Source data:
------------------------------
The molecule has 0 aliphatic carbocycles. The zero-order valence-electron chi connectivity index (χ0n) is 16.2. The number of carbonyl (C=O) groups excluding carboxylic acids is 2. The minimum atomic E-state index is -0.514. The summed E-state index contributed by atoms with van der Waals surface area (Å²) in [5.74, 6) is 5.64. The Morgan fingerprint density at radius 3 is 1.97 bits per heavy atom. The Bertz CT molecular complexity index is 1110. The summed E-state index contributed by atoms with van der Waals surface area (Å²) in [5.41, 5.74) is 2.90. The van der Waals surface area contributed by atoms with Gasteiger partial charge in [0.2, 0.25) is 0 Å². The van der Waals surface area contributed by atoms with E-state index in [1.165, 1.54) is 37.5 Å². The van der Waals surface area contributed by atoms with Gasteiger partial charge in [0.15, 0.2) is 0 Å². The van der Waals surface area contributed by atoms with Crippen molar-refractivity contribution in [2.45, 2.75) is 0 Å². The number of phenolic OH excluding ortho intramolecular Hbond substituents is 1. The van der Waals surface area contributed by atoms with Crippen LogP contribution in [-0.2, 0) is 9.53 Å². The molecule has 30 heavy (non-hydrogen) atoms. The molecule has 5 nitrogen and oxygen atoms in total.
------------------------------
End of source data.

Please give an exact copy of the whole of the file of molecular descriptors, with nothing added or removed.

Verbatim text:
The molecule has 0 aliphatic carbocycles. The zero-order valence-electron chi connectivity index (χ0n) is 16.2. The number of carbonyl (C=O) groups excluding carboxylic acids is 2. The minimum atomic E-state index is -0.514. The summed E-state index contributed by atoms with van der Waals surface area (Å²) in [5.74, 6) is 5.64. The Morgan fingerprint density at radius 3 is 1.97 bits per heavy atom. The Bertz CT molecular complexity index is 1110. The summed E-state index contributed by atoms with van der Waals surface area (Å²) in [5.41, 5.74) is 2.90. The van der Waals surface area contributed by atoms with Gasteiger partial charge in [0.2, 0.25) is 0 Å². The van der Waals surface area contributed by atoms with E-state index in [1.165, 1.54) is 37.5 Å². The van der Waals surface area contributed by atoms with Gasteiger partial charge in [0.15, 0.2) is 0 Å². The van der Waals surface area contributed by atoms with Crippen molar-refractivity contribution in [2.45, 2.75) is 0 Å². The number of phenolic OH excluding ortho intramolecular Hbond substituents is 1. The van der Waals surface area contributed by atoms with Crippen LogP contribution in [-0.2, 0) is 9.53 Å². The molecule has 30 heavy (non-hydrogen) atoms. The molecule has 5 nitrogen and oxygen atoms in total.